Back at the house I called the State Representative Wozniak again and told him what had happened. He referred me to the Academic Vice President’s executive secretary, referring to him by his first name and indicating that he was a good friend. He told me to call the secretary the next day, after he’d had a chance to alert the secretary as to my problem.
When I entered the Academic Vice President’s secretary’s office, he stepped out from behind his desk and shook my hand. He would arrange for a meeting between the Academic Vice President, the Dean of Students, and myself to try to reach a solution.
A couple of days later I found myself in the Administration Building elevator with the Dean of Students, both of us heading for our appointment with the Academic Vice President.
When we entered the Vice President’s office he stepped forward, shook hands with me, and addressed me as Mr. Johnson. Then he turned to the Dean, grasped his hand, and said, “Hello, Ed!”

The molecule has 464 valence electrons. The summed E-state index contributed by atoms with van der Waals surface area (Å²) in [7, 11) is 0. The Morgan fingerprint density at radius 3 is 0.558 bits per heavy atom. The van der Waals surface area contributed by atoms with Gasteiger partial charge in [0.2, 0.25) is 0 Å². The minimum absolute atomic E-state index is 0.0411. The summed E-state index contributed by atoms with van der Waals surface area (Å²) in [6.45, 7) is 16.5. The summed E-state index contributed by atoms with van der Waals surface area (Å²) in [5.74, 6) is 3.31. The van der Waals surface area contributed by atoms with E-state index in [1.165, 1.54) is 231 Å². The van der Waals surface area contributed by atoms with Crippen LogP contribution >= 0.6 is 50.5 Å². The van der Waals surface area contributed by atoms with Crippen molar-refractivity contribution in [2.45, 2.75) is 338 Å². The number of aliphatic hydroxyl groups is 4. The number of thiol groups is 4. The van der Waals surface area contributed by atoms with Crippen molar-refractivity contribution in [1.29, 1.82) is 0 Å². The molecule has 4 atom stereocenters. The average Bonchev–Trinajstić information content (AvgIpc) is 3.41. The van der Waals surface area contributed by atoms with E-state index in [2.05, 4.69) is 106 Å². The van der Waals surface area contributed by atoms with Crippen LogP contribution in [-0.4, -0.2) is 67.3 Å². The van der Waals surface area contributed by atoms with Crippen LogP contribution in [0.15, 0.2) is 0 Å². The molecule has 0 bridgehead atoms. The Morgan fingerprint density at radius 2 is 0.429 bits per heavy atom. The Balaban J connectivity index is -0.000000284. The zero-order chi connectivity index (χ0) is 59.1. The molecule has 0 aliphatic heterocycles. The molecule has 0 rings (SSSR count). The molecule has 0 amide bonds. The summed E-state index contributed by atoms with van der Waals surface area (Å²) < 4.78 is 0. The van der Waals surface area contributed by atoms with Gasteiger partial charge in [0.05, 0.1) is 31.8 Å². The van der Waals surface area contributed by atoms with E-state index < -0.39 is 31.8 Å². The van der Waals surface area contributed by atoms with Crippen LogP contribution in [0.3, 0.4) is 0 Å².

The meeting went about as I expected. The Vice President took the Dean’s side and couldn’t understand what my problem was, and that I must surely agree that the University must supervise the lives of its students, and so forth.
My response was that the suggested program wouldn’t be beneficial either to our group or to the University; a position that the Vice President couldn’t understand.
I had to go to the nuclear option:
“I have it by council that — “. Basically the words that the state legislator had given me.
The Vice President said, “Oh, I don’t see any reason why the courts should be involved in this.”
That ended the meeting. I left; the Vice President asked the Dean to stay behind for a minute or two.
I heard no more about the matter.